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Transport: Advanced and Modular

Periodic Reporting for period 2 - TrAM (Transport: Advanced and Modular)

Reporting period: 2020-03-01 to 2021-08-31

The challenge to create solutions for low-cost environmentally friendly transport is reflected in public policy on a national, European and a global level. As a part of the European Commission’s Energy Union and the 2050 Energy Strategy, clean energy technologies (including infrastructure), is key priority.

TrAM’s main mission is to develop and validate a concept for waterborne transport by implementing modular design and production methods, with a main focus on electrically powered vessels operating in protected waters (coastal areas and inland waterways). The project will lead to 25% lower construction costs and 70% reduction in engineering hours for new vessels, operating with zero emissions.

The project will develop a toolkit of methods and software tools to be used by the industry when designing and constructing inshore vessels: Passenger ferries (with alternative passenger/speed configurations), vessels for cargo transport on inland waterways, and workboats. The proposed modular concept is validated and refined through a demonstrator and replicators, of which one will be a physically built, zero emissions high-speed passenger ferry that will service a multi-stop commuter route into the city of Stavanger in Rogaland County.
Through a detailed review of limitations and route requirements for the three use-cases (Stavanger, London and Belgium) in the TrAM project, the project has established requirements that has functioned as a starting point for the design of these vessels.

Parametric optimisation analyses have been performed for the Stavanger Demonstrator use-case, and has been progressed also for the London replicator in reporting period 2. The target for the project is to significantly improve the energy consumption per passenger compared to traditional fast-ferries, and the hull optimazation analyses are therefore a very important part of achieving this target. Tank testing of 2 different hull designs have been completed in two testing campaigns at HSVA's towing tank, confirming the efficiency in both hull design and propulsion system.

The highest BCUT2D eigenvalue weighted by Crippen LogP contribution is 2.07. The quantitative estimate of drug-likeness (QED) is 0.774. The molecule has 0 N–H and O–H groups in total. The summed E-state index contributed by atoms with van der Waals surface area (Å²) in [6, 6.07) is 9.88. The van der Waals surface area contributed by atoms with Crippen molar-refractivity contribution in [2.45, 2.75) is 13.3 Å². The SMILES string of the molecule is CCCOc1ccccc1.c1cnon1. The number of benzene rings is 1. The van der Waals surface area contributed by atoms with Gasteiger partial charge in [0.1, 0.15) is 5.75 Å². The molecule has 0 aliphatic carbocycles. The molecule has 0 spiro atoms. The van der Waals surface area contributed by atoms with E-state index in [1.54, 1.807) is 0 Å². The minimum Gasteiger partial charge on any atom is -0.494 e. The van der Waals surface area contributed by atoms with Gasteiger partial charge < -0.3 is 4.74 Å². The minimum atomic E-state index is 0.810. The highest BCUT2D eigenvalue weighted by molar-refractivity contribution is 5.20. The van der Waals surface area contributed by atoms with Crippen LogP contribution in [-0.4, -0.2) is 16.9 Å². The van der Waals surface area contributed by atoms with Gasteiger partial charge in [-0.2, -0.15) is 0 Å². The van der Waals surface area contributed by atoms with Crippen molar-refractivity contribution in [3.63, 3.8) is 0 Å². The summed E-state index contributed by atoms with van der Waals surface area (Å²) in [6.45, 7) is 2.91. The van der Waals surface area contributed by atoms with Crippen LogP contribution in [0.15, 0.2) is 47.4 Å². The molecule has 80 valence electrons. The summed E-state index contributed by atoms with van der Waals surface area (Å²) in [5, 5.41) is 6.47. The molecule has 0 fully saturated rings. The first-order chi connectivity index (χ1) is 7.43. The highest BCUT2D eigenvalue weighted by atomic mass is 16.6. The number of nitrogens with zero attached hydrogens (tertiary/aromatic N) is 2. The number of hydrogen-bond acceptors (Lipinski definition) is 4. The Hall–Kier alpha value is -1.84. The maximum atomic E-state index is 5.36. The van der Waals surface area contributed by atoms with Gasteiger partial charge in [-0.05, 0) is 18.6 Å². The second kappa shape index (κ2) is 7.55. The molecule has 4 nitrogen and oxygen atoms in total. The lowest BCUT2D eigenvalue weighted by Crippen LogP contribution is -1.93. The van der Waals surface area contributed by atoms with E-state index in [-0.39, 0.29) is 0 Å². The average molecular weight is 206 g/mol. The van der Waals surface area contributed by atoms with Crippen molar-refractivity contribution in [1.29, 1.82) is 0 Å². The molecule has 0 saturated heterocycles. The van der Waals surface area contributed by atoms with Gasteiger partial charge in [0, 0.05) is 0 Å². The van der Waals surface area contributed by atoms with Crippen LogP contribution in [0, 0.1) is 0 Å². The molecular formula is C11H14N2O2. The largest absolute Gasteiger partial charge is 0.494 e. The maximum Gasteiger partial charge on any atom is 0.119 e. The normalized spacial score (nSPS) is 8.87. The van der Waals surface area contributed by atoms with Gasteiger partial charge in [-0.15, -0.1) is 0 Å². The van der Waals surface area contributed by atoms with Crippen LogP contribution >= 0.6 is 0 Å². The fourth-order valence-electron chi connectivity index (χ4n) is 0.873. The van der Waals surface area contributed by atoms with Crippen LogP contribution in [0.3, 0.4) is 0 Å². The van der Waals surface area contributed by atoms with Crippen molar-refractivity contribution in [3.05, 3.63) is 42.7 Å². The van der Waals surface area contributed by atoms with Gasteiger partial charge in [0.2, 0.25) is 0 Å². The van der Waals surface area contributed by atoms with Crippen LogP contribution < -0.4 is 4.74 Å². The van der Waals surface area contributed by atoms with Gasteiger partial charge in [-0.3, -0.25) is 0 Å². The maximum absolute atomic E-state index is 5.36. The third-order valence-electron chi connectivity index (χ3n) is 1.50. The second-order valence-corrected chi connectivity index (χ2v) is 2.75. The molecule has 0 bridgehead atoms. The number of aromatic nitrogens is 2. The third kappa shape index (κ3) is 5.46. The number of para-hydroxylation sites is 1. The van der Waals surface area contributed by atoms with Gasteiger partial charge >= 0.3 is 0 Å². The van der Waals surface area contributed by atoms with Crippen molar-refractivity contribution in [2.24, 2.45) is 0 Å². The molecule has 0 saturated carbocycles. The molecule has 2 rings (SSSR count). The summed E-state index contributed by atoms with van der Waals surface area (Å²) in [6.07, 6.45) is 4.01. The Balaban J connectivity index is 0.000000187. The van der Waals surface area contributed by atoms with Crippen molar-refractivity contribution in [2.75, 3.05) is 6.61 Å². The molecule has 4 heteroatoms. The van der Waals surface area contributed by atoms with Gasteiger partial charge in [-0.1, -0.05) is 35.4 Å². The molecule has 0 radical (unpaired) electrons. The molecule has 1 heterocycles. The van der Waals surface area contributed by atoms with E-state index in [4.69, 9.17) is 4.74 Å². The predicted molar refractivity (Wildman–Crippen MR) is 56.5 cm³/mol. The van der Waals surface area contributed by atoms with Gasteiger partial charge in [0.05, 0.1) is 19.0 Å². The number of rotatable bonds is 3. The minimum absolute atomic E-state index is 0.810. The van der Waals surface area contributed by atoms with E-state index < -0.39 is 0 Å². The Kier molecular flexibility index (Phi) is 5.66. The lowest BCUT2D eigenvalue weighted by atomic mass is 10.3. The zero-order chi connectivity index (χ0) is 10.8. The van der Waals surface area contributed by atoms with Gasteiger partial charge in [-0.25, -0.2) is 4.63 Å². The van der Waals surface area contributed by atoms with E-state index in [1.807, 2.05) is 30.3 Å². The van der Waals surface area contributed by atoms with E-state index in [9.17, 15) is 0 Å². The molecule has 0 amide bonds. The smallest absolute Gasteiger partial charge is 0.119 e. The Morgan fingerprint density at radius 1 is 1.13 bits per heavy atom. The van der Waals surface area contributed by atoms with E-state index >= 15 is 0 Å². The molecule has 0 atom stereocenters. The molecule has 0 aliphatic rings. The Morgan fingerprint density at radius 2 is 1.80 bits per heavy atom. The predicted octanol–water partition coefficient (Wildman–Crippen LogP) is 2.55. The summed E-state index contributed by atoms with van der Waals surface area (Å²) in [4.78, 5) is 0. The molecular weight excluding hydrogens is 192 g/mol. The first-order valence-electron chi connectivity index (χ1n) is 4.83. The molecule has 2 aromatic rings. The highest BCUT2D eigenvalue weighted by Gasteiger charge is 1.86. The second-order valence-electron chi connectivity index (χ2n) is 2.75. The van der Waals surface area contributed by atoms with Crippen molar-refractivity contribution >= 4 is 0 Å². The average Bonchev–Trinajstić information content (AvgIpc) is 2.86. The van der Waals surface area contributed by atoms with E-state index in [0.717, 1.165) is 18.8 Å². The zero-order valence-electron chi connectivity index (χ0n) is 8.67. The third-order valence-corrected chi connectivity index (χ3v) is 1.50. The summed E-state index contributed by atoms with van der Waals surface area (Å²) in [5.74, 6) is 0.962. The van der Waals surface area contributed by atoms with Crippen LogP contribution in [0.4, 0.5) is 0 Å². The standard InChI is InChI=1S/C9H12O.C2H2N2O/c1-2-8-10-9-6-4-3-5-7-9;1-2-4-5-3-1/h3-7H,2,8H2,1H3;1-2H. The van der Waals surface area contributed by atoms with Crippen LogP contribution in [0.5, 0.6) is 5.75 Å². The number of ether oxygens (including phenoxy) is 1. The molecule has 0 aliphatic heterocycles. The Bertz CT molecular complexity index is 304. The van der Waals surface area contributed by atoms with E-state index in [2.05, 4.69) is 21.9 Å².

The main driver for achieving the goals of reducing engineering hours and production cost for vessels built with the TrAM methodology, is to modularise both the design and the production. The TrAM project has worked towards modularising the vessel in a way that will both enable re-use of design and components, standardising interfaces between modules, as well as proving the modularisation to be practical and economical for the industrial partners. The TrAM vessel has been divided into several macro-modules that again has been split into several of micro-modules. Parts of these proposed modularisation methods are beeing incorporated into the ongoing production of the Stavanger Demonstrator.

The Stavanger Demonstrator vessel is currently under production, with a planned delivery spring 2022.

The land-side charging infrastructure design is concluded and construction work started autumn 2021. The planned completion is spring 2022, ahead of the delivery of the Stavanger Demonstrator.
Developing methods for design and production of zero-emission inshore vessels has a large potential impact to the reduction in greenhouse gas emissions on a global basis. Many national and regional governments are already including greenhouse gas emissions as one of the criteria for awarding transportation contracts. The market is therefore in rapid development and obtaining the reduction in cost targeted by the TrAM project will further accelerate this development.

Being the first fully electric passenger fast-ferry (>20 kn) in the world, the TrAM Stavanger Demonstrator will become the state-of-the-art demonstrator for future zero-emission fast-ferries. In addition to developing the technologically complex demonstrator, the TrAM project also targets to improve the land-side infrastructure for this type of vessels. We will develop state-of-the-art charging facilities that are designed for protected harbour architecture, as well as developing the smart interface with other mobility services on land.

The TrAM project is on schedule for delivering the world’s first fully electrical fast-ferry in regular route traffic from 2022, and to have designs ready for two replicator use-cases in London and in Belgium. All vessels will be developed using the TrAM developed methods for modular design and production, enabling significant future cost savings for similar vessel.
Superstructure loadout at Leirvik
3D drawing from front
Stavanger Demonstrator hull during production
3D drawing from side